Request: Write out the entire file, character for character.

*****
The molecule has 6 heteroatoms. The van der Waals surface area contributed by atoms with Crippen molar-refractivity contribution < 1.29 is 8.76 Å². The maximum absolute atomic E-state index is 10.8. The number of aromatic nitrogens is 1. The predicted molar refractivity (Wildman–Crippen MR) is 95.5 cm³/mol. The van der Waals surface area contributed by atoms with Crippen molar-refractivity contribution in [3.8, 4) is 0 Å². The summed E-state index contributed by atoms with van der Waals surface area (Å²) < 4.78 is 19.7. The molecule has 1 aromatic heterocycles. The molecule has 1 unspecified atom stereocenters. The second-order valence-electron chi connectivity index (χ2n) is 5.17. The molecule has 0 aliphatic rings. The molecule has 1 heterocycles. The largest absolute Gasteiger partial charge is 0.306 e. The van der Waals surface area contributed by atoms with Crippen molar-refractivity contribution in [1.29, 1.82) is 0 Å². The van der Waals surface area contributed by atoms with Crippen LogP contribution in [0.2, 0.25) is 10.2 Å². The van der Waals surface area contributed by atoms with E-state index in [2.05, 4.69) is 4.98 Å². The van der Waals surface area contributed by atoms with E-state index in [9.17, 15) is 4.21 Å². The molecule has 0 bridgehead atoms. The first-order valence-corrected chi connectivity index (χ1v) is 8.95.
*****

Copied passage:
The molecule has 6 heteroatoms. The van der Waals surface area contributed by atoms with Crippen molar-refractivity contribution < 1.29 is 8.76 Å². The maximum absolute atomic E-state index is 10.8. The number of aromatic nitrogens is 1. The predicted molar refractivity (Wildman–Crippen MR) is 95.5 cm³/mol. The van der Waals surface area contributed by atoms with Crippen molar-refractivity contribution in [3.8, 4) is 0 Å². The summed E-state index contributed by atoms with van der Waals surface area (Å²) < 4.78 is 19.7. The molecule has 1 aromatic heterocycles. The molecule has 1 unspecified atom stereocenters. The second-order valence-electron chi connectivity index (χ2n) is 5.17. The molecule has 0 aliphatic rings. The molecule has 1 heterocycles. The largest absolute Gasteiger partial charge is 0.306 e. The van der Waals surface area contributed by atoms with Crippen molar-refractivity contribution in [1.29, 1.82) is 0 Å². The van der Waals surface area contributed by atoms with Crippen LogP contribution in [0.2, 0.25) is 10.2 Å². The van der Waals surface area contributed by atoms with E-state index in [2.05, 4.69) is 4.98 Å². The van der Waals surface area contributed by atoms with E-state index in [9.17, 15) is 4.21 Å². The molecule has 0 bridgehead atoms. The first-order valence-corrected chi connectivity index (χ1v) is 8.95.